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Ethics & Religion
March 29, 2018
Column #1,910
(second of three parts)
7 Men - And The Secret of Their Greatness
By Mike McManus

During this week of Easter, I will profile how two Great Men - Dietrich Bonhoeffer and Jackie Robinson - lived their faith sacrificially for others as portrayed by Eric Metaxas's powerful new book: 7 Men - And The Secret of Their Greatness. Next week I'll report on Pope John Paul II and Charles W. Colson. In Part I of this series, I profiled George Washington, William Wilberforce and Eric Liddell.

Dietrich Bonhoeffer was a German pastor in the years Hitler rose to power. Yet he not only stood up for German Jews, but organized thousands of other pastors in what he called "The Confessing Church" to join with him.

At age 13, Dietrich decided to become a theologian, and earned his Ph.D. at the remarkable age of 21. However, in those days he couldn't be ordained as a pastor until age 25.

So he travelled to America to study at Union Theological Seminary in New York. A friend took him to Harlem to attend the Abyssinian Baptist Church, where Pastor Adam Clayton Powell urged his black congregation not only to be committed to Jesus but to care for the poor as Jesus did. The blond German was so moved, he attended weekly, where he linked the idea of having deep faith in Jesus with taking political and social action.

When Bonhoeffer returned to Germany, Hitler has risen to power, promising to replace long bread lines and rampant unemployment with jobs. Two days after Hitler became chancellor, Bonhoeffer gave a prescient national radio speech publicly opposing him because Hitler was not submitted to a higher authority - God. He said Hitler was not a leader, but a misleader, who would mislead the German people with tragic results.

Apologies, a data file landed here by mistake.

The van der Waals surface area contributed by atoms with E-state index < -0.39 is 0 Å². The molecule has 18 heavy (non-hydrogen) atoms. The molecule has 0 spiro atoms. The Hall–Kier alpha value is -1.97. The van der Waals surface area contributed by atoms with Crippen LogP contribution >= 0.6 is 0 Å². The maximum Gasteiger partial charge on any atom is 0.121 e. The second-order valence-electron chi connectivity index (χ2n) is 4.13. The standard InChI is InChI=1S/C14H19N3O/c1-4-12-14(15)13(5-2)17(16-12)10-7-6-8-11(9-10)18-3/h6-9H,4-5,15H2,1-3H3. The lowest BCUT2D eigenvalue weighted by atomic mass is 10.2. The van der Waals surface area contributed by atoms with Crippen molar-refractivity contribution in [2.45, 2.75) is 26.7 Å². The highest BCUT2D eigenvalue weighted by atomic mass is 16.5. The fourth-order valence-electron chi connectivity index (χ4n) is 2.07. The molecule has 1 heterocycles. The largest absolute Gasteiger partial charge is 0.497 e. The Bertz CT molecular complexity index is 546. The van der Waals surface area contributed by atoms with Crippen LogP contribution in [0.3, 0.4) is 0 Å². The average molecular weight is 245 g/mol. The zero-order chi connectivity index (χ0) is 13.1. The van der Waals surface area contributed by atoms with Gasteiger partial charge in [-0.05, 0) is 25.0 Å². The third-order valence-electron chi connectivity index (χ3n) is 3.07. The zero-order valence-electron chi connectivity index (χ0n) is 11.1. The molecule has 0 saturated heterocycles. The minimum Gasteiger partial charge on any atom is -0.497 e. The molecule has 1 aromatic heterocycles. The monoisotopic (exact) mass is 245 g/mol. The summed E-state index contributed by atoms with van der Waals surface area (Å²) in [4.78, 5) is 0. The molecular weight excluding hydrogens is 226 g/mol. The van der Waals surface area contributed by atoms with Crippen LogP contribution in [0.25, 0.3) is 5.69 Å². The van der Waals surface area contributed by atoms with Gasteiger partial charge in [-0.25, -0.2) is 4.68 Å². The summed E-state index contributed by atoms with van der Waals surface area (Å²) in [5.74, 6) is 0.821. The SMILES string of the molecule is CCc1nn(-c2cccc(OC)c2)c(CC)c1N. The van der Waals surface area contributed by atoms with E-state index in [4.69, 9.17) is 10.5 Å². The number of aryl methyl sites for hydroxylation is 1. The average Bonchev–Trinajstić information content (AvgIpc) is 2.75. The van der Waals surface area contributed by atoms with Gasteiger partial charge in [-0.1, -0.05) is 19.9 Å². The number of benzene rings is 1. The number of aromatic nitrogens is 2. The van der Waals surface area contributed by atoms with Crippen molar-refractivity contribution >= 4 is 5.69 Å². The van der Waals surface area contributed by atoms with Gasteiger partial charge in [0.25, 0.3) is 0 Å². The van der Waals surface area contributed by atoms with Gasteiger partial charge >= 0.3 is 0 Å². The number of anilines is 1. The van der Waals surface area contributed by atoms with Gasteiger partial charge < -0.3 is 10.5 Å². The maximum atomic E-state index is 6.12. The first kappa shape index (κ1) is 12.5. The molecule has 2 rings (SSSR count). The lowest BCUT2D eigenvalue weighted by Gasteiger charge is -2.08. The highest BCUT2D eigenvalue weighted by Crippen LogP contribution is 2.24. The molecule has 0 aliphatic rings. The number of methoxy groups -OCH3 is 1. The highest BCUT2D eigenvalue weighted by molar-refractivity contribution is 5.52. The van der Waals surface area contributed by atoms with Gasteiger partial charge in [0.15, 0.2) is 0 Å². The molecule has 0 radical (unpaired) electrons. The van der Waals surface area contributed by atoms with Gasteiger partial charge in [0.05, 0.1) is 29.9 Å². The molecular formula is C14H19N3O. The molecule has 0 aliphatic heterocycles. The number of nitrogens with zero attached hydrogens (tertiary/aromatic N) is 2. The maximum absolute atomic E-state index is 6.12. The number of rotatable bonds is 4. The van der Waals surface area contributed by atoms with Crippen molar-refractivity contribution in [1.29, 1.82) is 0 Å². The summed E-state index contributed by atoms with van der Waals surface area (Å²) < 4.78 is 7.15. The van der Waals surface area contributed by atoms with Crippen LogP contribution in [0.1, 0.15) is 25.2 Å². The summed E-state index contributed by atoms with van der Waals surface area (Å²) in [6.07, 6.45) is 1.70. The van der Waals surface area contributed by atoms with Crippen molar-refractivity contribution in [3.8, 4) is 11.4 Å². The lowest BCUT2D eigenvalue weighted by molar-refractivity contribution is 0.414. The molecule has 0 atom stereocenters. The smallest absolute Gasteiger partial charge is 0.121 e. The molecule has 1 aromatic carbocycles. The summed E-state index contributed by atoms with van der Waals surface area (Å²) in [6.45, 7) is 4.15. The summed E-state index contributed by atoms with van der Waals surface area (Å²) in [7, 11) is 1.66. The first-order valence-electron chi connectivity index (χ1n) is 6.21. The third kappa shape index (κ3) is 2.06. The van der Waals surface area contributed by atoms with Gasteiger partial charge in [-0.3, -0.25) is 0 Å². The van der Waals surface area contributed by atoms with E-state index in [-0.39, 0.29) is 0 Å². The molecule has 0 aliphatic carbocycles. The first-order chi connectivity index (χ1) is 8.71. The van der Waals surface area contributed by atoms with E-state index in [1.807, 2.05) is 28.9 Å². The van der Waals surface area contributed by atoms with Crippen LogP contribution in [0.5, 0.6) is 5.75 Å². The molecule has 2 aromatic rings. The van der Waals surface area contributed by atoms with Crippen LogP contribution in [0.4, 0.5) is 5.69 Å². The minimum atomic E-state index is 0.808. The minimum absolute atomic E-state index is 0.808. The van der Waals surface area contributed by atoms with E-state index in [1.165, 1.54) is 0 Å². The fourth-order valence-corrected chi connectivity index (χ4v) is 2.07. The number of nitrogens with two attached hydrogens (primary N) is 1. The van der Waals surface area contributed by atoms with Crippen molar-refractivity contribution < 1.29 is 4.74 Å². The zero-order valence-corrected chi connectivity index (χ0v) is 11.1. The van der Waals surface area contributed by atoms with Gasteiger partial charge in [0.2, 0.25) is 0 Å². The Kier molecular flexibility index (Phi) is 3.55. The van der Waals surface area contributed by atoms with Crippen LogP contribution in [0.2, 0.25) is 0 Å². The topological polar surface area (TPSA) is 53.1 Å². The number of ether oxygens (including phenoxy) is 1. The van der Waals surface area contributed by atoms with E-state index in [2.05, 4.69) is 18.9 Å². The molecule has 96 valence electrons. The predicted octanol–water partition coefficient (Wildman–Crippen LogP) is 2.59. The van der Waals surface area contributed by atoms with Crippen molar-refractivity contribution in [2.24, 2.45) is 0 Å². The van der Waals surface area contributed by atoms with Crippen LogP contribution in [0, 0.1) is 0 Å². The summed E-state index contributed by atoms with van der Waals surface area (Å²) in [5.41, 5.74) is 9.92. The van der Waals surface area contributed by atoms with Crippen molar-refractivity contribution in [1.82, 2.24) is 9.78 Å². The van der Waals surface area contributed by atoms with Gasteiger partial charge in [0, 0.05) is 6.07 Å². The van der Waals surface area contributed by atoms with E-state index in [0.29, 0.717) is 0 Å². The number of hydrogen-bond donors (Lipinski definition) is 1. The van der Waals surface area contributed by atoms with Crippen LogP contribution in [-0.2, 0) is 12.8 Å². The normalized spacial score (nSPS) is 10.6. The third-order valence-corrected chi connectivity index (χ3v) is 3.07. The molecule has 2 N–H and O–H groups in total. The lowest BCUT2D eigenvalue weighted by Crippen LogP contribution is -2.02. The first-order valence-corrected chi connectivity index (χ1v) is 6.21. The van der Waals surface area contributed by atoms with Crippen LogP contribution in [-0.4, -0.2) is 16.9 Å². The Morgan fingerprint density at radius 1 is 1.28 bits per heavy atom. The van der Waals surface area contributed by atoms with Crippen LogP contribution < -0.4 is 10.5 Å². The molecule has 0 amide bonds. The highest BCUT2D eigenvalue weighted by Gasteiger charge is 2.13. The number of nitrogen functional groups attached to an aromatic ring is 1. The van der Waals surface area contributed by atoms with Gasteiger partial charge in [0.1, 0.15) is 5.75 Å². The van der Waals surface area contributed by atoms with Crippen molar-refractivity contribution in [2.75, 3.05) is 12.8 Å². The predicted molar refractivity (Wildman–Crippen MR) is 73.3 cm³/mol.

He led an illegal underground seminary that was shut down by the Gestapo. In June 1939, he sailed to the U.S. to teach at Union Theological Seminary. But after only 26 days, he returned to Germany to join a conspiracy to assassinate Hitler. He was arrested and sent to prison for helping seven German Jews to escape. He spent his remaining years in prison, and was hanged by order of Hitler only three weeks before the end of the war.

Bonhoeffer called death "the last station on the road to freedom."

Jackie Robinson lettered in four sports in high school, and was such a gifted runner he was sent to the 1936 Olympics where he won a silver medal. At UCLA he lettered in four sports: football, baseball, basketball and track. In 1942 he was drafted for Uncle Sam's segregated Army, serving until 1944.

He began playing baseball for a Negro team in Kansas City. He performed so well that a scout for the Brooklyn Dodgers asked him to meet with Branch Rickey, its general manager. A devout Christian, who refused to attend games on Sunday, Rickey dreamed of hiring the first Negro to play in the major leagues.

"I want to win the pennant and we need ball players. Do you think you can do it?" Jackie paused and replied, "Yes." However, Rickey warned that if Jackie became the first major league black player, he would be subject to a tremendous amount of abuse - verbal and physical. "What I don't know is whether you have the guts enough not to fight back."

Jackie believed God had chosen him for this noble purpose - for all the black people who deserved someone to break this ground for him. He knew he had to do it - for black kids, for his wife, and for himself.

Rickey read from the Sermon on the Mount, "Ye have heard that it hath been said, 'An eye for an eye, and a tooth for a tooth.' But I say unto you, that ye resist evil: But whosoever shall smite thee on thy right cheek, turn to him the other also."

He played his first year for Montreal in 1946 and batted .349, a team record, and helped the Royals win 100 games - most in history. That prompted Rickey to ask him to play for the Dodgers.

Walking to the plate the first time, he heard, "Hey nigger, why don't you go back to the cotton field where you belong?" Hotels and restaurants refused to serve him.

But he was voted 1947 Rookie of the Year. In 1953 Jackie batted .329 and led Brooklyn to win the National League pennant. They lost in the World Series, but won another pennant in 1955 and then went on to take the World Series.

The Lord honors those who honor him.

Copyright (c) 2018 Michael J. McManus, a syndicated columnist and past president of Marriage Savers. For previous columns go to Hit Search for any topic.

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